It is worth reminding ourselves why so many tower blocks, created when the International Style was most fashionable, have become so unpopular. A building is built by a developer (either public or private) from the design of an architect. These developers had been accustomed to receiving inefficient designs from the architects they commissioned. They were accustomed to reducing and compromising these designs before construction started. An ornamental feature here, an overcautious safety feature there, a spare lift in case of breakdown … such redundant features could be (and usually were) taken out of the design by the developers to save costs.

However, when the architects started to produce designs that were already pared down to the minimum, with no ornament or other redundancy, sometimes these designs were nonetheless further pared down by the developers, out of cost-necessity or mere habit, resulting in buildings that were unpleasant and even unsafe to live in.

One lesson we can draw from this analogy is that the responsibility and authority for making a structure efficient (either a building or an information system) should be clearly delineated. That is not to say that the client should leave all such matters to the professional designers, but there does have to be better communication and common understanding between them. Some professional designers have scorned participation by clients, and behaved as if the clients had no right to contribute to the design. Whether or not this attitude is ethically or politically acceptable, it has proved not to work.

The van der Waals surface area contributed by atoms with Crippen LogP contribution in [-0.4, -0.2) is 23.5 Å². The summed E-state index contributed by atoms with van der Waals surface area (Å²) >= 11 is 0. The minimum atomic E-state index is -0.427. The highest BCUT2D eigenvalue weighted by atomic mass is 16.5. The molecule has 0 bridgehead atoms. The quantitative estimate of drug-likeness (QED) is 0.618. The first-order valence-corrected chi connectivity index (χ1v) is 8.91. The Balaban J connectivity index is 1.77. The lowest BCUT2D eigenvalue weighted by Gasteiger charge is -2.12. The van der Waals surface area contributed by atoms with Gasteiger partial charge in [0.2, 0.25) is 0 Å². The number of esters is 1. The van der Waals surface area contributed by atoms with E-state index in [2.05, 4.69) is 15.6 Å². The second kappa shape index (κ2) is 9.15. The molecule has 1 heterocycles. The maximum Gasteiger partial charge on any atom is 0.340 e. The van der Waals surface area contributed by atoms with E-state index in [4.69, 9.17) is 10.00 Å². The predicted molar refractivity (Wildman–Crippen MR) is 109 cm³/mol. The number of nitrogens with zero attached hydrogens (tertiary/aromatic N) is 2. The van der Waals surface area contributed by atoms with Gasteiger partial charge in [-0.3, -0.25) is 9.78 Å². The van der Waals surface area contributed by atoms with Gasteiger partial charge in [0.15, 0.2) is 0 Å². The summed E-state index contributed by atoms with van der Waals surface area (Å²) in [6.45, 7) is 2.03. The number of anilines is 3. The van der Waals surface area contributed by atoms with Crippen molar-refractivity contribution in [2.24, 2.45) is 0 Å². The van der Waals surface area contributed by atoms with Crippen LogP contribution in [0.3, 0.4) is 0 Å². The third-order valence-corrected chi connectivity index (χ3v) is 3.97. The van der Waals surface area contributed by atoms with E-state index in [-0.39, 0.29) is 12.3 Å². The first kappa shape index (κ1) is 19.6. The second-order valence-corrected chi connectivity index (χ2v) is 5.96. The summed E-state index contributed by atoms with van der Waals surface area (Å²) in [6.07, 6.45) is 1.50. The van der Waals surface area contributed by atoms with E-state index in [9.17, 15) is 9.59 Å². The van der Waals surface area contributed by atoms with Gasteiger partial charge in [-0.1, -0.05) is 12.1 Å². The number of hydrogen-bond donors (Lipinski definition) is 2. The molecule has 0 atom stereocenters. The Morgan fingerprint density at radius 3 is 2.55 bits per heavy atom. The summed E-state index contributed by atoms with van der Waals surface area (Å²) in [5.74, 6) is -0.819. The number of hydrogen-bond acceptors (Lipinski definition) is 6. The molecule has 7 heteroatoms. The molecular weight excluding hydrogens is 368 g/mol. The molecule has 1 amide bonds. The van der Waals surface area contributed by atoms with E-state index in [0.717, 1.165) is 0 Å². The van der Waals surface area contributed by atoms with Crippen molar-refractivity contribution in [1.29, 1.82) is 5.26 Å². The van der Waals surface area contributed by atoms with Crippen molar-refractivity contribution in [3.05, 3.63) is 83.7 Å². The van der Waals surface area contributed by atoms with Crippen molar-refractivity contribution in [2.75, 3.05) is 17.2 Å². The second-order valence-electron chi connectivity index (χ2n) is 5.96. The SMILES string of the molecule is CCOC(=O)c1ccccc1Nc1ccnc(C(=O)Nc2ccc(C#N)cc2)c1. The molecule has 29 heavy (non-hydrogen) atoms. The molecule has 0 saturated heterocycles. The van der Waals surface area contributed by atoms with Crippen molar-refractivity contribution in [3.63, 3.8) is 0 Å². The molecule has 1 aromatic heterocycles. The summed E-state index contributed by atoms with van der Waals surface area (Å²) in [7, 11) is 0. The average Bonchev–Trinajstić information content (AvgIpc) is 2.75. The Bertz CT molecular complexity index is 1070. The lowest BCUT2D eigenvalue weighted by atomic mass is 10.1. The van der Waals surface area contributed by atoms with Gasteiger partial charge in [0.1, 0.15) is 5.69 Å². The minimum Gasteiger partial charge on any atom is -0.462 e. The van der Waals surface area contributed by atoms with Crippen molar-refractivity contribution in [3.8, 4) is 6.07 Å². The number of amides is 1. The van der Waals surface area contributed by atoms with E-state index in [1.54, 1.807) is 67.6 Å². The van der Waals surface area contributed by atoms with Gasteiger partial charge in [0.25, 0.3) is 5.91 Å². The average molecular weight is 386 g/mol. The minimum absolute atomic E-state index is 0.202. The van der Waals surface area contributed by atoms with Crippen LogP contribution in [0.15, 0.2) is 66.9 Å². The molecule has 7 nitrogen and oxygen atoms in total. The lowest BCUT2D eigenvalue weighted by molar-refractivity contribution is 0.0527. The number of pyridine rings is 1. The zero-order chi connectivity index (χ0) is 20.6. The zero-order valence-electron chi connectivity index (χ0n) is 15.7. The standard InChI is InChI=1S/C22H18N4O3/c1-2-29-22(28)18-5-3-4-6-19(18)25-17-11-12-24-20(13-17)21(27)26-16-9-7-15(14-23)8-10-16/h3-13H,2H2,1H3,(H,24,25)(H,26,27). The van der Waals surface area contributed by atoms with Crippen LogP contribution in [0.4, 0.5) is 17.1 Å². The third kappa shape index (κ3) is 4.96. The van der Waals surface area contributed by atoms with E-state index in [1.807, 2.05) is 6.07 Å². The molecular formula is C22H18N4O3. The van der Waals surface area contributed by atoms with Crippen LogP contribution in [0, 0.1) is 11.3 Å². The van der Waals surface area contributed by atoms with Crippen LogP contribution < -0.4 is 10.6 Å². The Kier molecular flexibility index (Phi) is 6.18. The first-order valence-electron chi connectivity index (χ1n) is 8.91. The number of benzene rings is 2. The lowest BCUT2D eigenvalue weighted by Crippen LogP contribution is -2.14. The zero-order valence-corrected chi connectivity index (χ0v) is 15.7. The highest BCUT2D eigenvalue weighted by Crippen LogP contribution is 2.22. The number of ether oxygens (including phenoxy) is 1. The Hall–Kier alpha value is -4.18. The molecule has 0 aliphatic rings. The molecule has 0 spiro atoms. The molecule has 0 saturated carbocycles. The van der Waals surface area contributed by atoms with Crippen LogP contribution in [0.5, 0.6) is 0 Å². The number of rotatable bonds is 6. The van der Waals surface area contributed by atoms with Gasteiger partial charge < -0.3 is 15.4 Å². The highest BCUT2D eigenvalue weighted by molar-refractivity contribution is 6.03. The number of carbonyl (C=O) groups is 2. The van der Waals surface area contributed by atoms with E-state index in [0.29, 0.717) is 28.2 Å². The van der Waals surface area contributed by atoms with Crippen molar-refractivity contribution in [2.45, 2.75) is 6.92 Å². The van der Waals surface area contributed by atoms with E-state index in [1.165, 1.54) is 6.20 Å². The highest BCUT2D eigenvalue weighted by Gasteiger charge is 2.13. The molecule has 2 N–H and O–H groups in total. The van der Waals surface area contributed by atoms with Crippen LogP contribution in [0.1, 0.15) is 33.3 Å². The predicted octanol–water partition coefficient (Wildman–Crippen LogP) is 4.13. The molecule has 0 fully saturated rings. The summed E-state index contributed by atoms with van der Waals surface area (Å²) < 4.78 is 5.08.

Another much criticized fault of the International Style was its failing to be sensitive to the surrounding area. This sometimes introduced a jarring note into a street or skyline, and caused negative feelings. Information systems too, that are imported to an organization from outside, and implemented with no thought for the culture and style of the organization that is to make use of it, may have a similar psychological effect to the anonymous tower blocks of the 1960s. This is one of the reasons why ‘human factors’ are now recognized as so important in the design of information systems. But the functionalist is in permanent danger of forgetting this.

The functionalist is generally concerned with standardization and systematic organization, breaking a system into subsystems, and reducing the variation between parts, both in their structure and manner of construction, but also in their proper use. The true functionalist wants to make the system efficient and effective by making the use of the system efficient and effective, which means imposing some level of control over this use. The functionalist interprets the question of ‘human factors’ as no more than a concern with the ergonomic efficiency of a system.

Functionalism in architecture is often interpreted as demanding austere and emotionally neutral buildings. This cannot be said of Le Corbusier’s own designs, especially for private houses. It is worth quoting another comment of his: that his aim in building was "to create poetry".


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This page last updated on July 4th, 2003